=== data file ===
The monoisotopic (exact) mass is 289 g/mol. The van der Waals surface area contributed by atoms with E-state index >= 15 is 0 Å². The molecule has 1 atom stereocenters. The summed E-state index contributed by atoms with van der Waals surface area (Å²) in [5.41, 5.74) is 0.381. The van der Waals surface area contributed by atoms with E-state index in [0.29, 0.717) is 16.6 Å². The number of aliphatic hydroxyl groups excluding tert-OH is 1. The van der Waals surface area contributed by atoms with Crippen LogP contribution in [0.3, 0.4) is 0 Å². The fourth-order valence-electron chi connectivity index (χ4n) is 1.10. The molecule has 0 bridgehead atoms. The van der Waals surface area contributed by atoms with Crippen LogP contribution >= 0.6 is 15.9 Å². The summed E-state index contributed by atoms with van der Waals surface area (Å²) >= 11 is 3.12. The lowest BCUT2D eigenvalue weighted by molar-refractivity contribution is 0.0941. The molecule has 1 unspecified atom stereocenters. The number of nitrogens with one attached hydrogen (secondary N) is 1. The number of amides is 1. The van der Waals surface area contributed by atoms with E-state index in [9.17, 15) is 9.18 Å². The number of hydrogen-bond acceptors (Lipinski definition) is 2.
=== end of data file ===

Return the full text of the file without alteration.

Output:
The monoisotopic (exact) mass is 289 g/mol. The van der Waals surface area contributed by atoms with E-state index >= 15 is 0 Å². The molecule has 1 atom stereocenters. The summed E-state index contributed by atoms with van der Waals surface area (Å²) in [5.41, 5.74) is 0.381. The van der Waals surface area contributed by atoms with E-state index in [0.29, 0.717) is 16.6 Å². The number of aliphatic hydroxyl groups excluding tert-OH is 1. The van der Waals surface area contributed by atoms with Crippen LogP contribution in [0.3, 0.4) is 0 Å². The fourth-order valence-electron chi connectivity index (χ4n) is 1.10. The molecule has 0 bridgehead atoms. The van der Waals surface area contributed by atoms with Crippen LogP contribution >= 0.6 is 15.9 Å². The summed E-state index contributed by atoms with van der Waals surface area (Å²) >= 11 is 3.12. The lowest BCUT2D eigenvalue weighted by molar-refractivity contribution is 0.0941. The molecule has 1 unspecified atom stereocenters. The number of nitrogens with one attached hydrogen (secondary N) is 1. The number of amides is 1. The van der Waals surface area contributed by atoms with E-state index in [9.17, 15) is 9.18 Å². The number of hydrogen-bond acceptors (Lipinski definition) is 2.